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Has anyone disassembled the gear selector to see if it's possible to change the red-selector to blue? I think it would look good to make it match the rest of the car's highlights.
 

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Has anyone disassembled the gear selector to see if it's possible to change the red-selector to blue? I think it would look good to make it match the rest of the car's highlights.
Are you talking about the selector or the indicator? My selector is already blue.
 

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Are you talking about the selector or the indicator? My selector is already blue.
Right next to the gear selector. It highlights the selected gear in red. The rest of the accents in my Volt are blue. I don't know what it is, or if it can be changed, to make them match a little better. If it's a bulb or piece of colored plastic or something?

2017-chevrolet-volt-review-13_Ink_LI.jpg
 

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I dunno about taking it apart, but since the surrounding color is mostly black, have you considered applying a tranparent, colored film over the area so that the selector appears blue?
 

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I dunno about taking it apart, but since the surrounding color is mostly black, have you considered applying a tranparent, colored film over the area so that the selector appears blue?
That might work. I managed to pop the center console off but couldn't take it all the way off to see what's what because the shift knob was in the way. I'll try again tomorrow, I guess.
 

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Older cars, this selector bulb is just a colored condom. Could very well be the same with this. Good luck.
I changed this bulb in my last car from white to blue. I liked the results other than it made it harder to see at night. I'll look into it at some point on this car as well.
 

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Welp, I took the console apart and removed the light housing for the gear selector. It's basically a series of 5 leds on a special circuit board. I don't think there's gonna be any changing the colors. Unless someone makes an aftermarket board somewhere...
 

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Depending on the LED surface, perhaps you can just use a blue sharpie and color them? When you want to return to normal, just soak a cotton swap with rubbing alcohol and 99% of the sharpie ink should be gone. No one would be the wiser. You will lose some intensity similar to the film idea.
 

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Depending on the LED surface, perhaps you can just use a blue sharpie and color them? When you want to return to normal, just soak a cotton swap with rubbing alcohol and 99% of the sharpie ink should be gone. No one would be the wiser. You will lose some intensity similar to the film idea.
I couldn't find an exact pic but they basically look like this:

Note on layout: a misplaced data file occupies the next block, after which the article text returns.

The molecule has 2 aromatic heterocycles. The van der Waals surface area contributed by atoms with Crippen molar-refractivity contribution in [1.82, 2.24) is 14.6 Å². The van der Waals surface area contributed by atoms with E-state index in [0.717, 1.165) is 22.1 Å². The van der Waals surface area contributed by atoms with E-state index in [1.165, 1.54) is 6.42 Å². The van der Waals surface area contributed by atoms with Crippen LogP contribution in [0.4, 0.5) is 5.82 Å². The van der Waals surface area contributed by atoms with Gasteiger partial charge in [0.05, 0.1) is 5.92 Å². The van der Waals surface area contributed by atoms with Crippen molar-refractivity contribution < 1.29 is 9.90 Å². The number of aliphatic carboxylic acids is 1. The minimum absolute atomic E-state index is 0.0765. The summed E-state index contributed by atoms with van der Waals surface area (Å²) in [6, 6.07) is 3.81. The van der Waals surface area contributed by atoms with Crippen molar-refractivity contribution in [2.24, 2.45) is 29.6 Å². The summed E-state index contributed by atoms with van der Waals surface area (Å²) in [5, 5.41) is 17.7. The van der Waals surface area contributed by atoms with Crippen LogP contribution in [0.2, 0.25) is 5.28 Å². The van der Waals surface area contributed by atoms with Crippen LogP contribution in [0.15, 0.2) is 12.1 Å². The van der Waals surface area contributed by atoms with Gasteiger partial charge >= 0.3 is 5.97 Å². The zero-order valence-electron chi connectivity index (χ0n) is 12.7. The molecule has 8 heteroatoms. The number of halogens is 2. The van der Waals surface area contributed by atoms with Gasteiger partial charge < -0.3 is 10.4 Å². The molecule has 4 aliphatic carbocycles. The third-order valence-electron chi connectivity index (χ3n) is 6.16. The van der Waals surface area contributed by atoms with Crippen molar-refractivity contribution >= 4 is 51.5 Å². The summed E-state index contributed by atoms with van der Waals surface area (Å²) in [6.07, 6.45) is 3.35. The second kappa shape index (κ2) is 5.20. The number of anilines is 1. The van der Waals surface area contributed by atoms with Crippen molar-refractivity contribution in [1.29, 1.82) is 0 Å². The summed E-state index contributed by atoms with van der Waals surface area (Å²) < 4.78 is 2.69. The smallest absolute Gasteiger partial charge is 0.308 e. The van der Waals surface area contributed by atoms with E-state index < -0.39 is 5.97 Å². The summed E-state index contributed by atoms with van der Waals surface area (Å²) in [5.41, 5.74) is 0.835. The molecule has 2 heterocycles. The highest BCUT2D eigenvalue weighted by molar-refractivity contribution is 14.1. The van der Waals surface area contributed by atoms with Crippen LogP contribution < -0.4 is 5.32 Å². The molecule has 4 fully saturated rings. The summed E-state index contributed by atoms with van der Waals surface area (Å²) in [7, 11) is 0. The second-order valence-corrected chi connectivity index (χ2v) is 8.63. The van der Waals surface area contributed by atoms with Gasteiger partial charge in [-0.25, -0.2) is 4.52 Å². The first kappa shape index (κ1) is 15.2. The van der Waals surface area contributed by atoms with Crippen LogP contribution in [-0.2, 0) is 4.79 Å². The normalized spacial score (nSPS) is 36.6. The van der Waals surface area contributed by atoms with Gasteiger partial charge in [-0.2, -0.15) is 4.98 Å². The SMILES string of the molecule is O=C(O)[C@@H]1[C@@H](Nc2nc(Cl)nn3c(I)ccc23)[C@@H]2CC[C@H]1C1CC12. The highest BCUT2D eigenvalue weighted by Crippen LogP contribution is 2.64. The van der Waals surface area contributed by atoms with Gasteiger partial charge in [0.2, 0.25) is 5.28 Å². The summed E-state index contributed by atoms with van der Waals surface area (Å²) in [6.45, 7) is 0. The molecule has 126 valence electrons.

They're aren't the bulb kind, so I dunno how well coloring them will do. Might be worth a shot.
 

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SMD LEDs, I think. They come in a variety of types including packages specifically for line graphs (google SMD LED bar graph for examples). There's probably a specific naming for that type since I've seen SMD packages that look different. It's a pretty safe bet to color them in and use rubbing alcohol later to undo 99% of the coloring. It will always leave a slight residue, you can see how much by taking an old CDR that you labeled with a Sharpie and rub out the writing with some isopropyl alcohol. I don't imagine these are very hot LEDs like in flashlights, light arrays, or accent lighting so no worries about "cooking" the sharpie ink.

Of course, I'm Just A Random Stranger On The Internet™. To avoid going to the effort and disassembling then hating the look, maybe try on some cheaper sacrificial electric doodad you have laying around and see if the filtering effect of the Sharpie is pleasing. I'd be worried more about the blending of the red LEDs with blue sharpie ink. The RED light combined with a blue blocking light, I'm not sure how they will mix.

More I think about it, the more I'm not liking the idea. If you can, test on something easier to disassemble first.

You may want to google "SMD LED bar graphs" and see if any of those pictures match 99% of what you saw. If it's a bar graph, you can certainly sharpie those and I have in in the past cause single-color bar graphs are only $0.90 while multi-color bar graphs cost $1.50. That extra $0.60 saved meant I could eat lunch that day. An orange-yellow bar graph can have red and green segments added easily with a sharpie with almost no noticeable loss in intensity. Just have to color uniformly and avoid going over the same path multiple times. You end up glopping the ink and swirls will develop where smooth color used to be.
 
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